Intuitive Eating: A Holistic Approach for Acid Reflux Management- Part 1Published on Thursday, March 24, 2022 by
Mastering the Art of Intuitive Eating: Principles 1-5 for Acid Reflux Relief
Intuitive Eating was introduced to the public in 1995 and has become increasingly popular over the years, appealing to many, including members of the anti-diet movement as well as those recovering from eating disorders. It is a way of approaching food and eating that’s all about listening to your body and its natural cues while finding a healthy and balanced relationship with food based on your unique needs and preferences. Many people have found success with Intuitive Eating, and many more can, including those with GI disorders such as acid reflux and gastroesophageal reflux disease (GERD).
This method of nourishing oneself is rooted in a mind-body connection, which requires an “interoceptive awareness.” Interoceptive awareness is described as the capacity to recognize, access, interpret, and react suitably to the internal signal pattern. For example, infants are typically in tune with their hunger and fullness cues (think 2 AM feedings or refusing a new formula). However, thanks to diet culture, many of us older individuals have forgotten how to listen to these internal signals. Hunger and fullness, as well as pain, discomfort, bloating, gas, reflux, etc., can help individuals develop an eating style that works best for their body by thoroughly listening to these internal signals.
Evelyn Tribole and Elyse Reisch developed the 10 Principles of Intuitive Eating to help people on that journey. Below are the first five principles of Intuitive Eating, with examples of how each may help manage acid reflux.
1. Reject the Diet Mentality- Many of you will remember the ads and messages as part of the public health campaign “War on Childhood Obesity” and the plethora of diets that followed. The onset of restriction was an interesting contrast to the “clean plate club” from generations before, but both interrupted intuitive eating. Rejecting the diet mentality rejects the belief that there is one diet that, if followed perfectly 100% of the time, will fulfill our health and wellness dreams.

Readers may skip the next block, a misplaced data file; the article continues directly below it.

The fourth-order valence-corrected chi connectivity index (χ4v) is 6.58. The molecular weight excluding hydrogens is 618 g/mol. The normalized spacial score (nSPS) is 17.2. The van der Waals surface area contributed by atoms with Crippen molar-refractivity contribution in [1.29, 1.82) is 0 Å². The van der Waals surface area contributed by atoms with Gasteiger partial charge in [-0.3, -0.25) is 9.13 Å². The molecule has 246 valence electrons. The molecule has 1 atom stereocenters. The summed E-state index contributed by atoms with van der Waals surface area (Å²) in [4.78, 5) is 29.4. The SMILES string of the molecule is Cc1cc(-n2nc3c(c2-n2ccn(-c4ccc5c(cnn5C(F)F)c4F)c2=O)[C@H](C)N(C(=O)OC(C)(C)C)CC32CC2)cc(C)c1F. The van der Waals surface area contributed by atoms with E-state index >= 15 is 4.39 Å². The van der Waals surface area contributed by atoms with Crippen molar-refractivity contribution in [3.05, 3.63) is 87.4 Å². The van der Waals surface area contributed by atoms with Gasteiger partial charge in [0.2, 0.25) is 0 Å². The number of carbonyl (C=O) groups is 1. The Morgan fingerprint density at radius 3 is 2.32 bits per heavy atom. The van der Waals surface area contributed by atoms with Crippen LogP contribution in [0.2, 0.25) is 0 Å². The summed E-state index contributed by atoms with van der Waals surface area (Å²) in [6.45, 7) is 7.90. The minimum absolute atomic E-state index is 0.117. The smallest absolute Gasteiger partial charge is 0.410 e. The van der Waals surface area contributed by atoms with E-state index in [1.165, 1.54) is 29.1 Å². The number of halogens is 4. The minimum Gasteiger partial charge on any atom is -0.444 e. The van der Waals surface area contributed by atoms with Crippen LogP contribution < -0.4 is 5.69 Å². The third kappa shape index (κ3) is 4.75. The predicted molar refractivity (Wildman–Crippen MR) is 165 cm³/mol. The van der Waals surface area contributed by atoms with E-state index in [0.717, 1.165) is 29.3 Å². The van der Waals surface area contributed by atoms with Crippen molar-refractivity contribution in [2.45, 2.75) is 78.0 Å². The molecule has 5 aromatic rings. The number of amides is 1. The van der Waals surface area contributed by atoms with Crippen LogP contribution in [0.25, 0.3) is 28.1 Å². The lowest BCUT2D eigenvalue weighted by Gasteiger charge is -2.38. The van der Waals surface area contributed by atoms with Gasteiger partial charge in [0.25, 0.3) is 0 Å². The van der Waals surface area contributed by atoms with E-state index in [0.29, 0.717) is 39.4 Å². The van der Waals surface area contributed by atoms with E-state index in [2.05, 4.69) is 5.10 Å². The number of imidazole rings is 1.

This principle is useful if you have acid reflux because it encourages flexibility within recommendations. For example, “fats as a trigger food” may be situational. Certain types of fats, or when eaten with alcohol, or at a certain time of day, etc., may trigger one individual and look different to another. Taking general recommendations like “follow a low-fat diet” and applying intuitive eating means rejecting it as 100% truth and listening to inner cues to decide when and where it applies to your unique makeup.
2. Honor Your Hunger- One of the first food rules for those with acid reflux is not eating big meals. This can be confusing if you are not used to listening to your hunger cues and can be taken to mean eat less, period. The honor your hunger principle can be helpful in this situation because it encourages you to stay well fed- with all food groups, not ignore hunger cues in an attempt to eat less. Hunger can also trigger acid reflux- so stay attuned to what your body tells you throughout the day.
3. Make Peace with Food- Restricting foods or food groups often leads to cravings and food preoccupation. Even with acid reflux, you may be able to keep your symptoms in check and your “no foods” list to a minimum. For example, If spaghetti and meatballs are your favorite food, but you are trying to avoid them due to them triggering reflux symptoms- instead of avoidance, experiment with lower-acid recipes, amount eaten, what is consumed with the meal, or timing of the meal so that you can still enjoy this food.
4. Challenge the Food Police- We all have food rules that sometimes sound off in our heads. Whether it is “cleaning your plate,” “not eating after 8,” or “a moment on the lips is forever on the hips”–you get the point– the list can go on forever. Based on our life experiences, we all have misconceptions and rules about food. Principle 4 encourages people to challenge those rules that no longer serve them on the Intuitive Eating Journey. Instead of being rigid and following rules, let your body and symptoms guide you. Remember that the way we feel varies from day to day, so stay in the present moment when deciding your needs.
5. Discover the Satisfaction Factor- This principle is fairly self-explanatory but counter-cultural. We are often taught to choke down something we don’t like in the name of health or are too distracted to actually enjoy our food. This principle incorporates pleasure into the journey.
Stay tuned for part 2, which will cover principles 6-10. As always, if you are struggling with your eating journey, seek out a health professional to help you on your way. The Intuitive Eating website offers a directory of counselors and dietitians who have been trained in the principles and can help you apply them to your unique situation.
- Tribole, E., & Resch, E. (2019, December 19). 10 principles of intuitive eating. Intuitive Eating. http://www.intuitiveeating.org/10-principles-of-intuitive-eating/
- Craig A. D. (2015). How Do You Feel? An Interoceptive Moment with Your Neurobiological Self. Princeton, NJ: Princeton University Press. https://doi.org/10.1515/9781400852727
Brooke OrrMS, RD